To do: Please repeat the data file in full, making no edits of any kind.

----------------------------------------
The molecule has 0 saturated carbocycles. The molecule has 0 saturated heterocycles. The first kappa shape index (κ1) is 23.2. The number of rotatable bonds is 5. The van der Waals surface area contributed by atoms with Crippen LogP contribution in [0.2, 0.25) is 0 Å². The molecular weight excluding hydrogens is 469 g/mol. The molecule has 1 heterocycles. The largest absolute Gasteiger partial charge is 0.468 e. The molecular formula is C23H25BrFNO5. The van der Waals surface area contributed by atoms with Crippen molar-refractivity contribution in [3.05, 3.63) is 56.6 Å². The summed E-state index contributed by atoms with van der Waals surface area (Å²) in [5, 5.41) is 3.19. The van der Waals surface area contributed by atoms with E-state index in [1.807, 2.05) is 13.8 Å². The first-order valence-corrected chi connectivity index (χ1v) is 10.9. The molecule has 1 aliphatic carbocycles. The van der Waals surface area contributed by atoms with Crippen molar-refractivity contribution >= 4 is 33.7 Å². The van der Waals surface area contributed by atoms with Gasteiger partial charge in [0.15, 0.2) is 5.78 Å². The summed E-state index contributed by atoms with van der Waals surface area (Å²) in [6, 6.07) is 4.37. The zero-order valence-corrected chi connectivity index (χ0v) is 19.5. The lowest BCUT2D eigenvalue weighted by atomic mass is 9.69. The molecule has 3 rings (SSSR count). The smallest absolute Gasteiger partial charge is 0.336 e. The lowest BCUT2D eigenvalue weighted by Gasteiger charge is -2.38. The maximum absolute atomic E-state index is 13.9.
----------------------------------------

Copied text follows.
The molecule has 0 saturated carbocycles. The molecule has 0 saturated heterocycles. The first kappa shape index (κ1) is 23.2. The number of rotatable bonds is 5. The van der Waals surface area contributed by atoms with Crippen LogP contribution in [0.2, 0.25) is 0 Å². The molecular weight excluding hydrogens is 469 g/mol. The molecule has 1 heterocycles. The largest absolute Gasteiger partial charge is 0.468 e. The molecular formula is C23H25BrFNO5. The van der Waals surface area contributed by atoms with Crippen molar-refractivity contribution in [3.05, 3.63) is 56.6 Å². The summed E-state index contributed by atoms with van der Waals surface area (Å²) in [5, 5.41) is 3.19. The van der Waals surface area contributed by atoms with E-state index in [1.807, 2.05) is 13.8 Å². The first-order valence-corrected chi connectivity index (χ1v) is 10.9. The molecule has 1 aliphatic carbocycles. The van der Waals surface area contributed by atoms with Crippen molar-refractivity contribution >= 4 is 33.7 Å². The van der Waals surface area contributed by atoms with Gasteiger partial charge in [0.15, 0.2) is 5.78 Å². The summed E-state index contributed by atoms with van der Waals surface area (Å²) in [6, 6.07) is 4.37. The zero-order valence-corrected chi connectivity index (χ0v) is 19.5. The lowest BCUT2D eigenvalue weighted by atomic mass is 9.69. The molecule has 3 rings (SSSR count). The smallest absolute Gasteiger partial charge is 0.336 e. The lowest BCUT2D eigenvalue weighted by Gasteiger charge is -2.38. The maximum absolute atomic E-state index is 13.9.